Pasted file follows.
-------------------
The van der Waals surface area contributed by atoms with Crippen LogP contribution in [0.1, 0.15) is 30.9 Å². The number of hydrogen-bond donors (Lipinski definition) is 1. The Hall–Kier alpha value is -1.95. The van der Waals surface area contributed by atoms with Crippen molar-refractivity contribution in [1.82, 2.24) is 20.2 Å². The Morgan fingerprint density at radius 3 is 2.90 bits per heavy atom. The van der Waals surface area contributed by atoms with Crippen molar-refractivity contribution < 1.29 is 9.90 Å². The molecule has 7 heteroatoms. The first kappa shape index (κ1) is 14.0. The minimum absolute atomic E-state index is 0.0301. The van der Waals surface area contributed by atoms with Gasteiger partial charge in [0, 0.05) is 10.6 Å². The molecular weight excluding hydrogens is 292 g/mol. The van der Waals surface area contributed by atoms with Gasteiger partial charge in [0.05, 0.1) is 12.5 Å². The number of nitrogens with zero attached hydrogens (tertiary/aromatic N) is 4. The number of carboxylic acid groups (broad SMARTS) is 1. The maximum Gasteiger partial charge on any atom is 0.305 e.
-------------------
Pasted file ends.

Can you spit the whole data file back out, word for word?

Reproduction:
The van der Waals surface area contributed by atoms with Crippen LogP contribution in [0.1, 0.15) is 30.9 Å². The number of hydrogen-bond donors (Lipinski definition) is 1. The Hall–Kier alpha value is -1.95. The van der Waals surface area contributed by atoms with Crippen molar-refractivity contribution in [1.82, 2.24) is 20.2 Å². The Morgan fingerprint density at radius 3 is 2.90 bits per heavy atom. The van der Waals surface area contributed by atoms with Crippen molar-refractivity contribution < 1.29 is 9.90 Å². The molecule has 7 heteroatoms. The first kappa shape index (κ1) is 14.0. The minimum absolute atomic E-state index is 0.0301. The van der Waals surface area contributed by atoms with Gasteiger partial charge in [0, 0.05) is 10.6 Å². The molecular weight excluding hydrogens is 292 g/mol. The van der Waals surface area contributed by atoms with Gasteiger partial charge in [0.05, 0.1) is 12.5 Å². The number of nitrogens with zero attached hydrogens (tertiary/aromatic N) is 4. The number of carboxylic acid groups (broad SMARTS) is 1. The maximum Gasteiger partial charge on any atom is 0.305 e.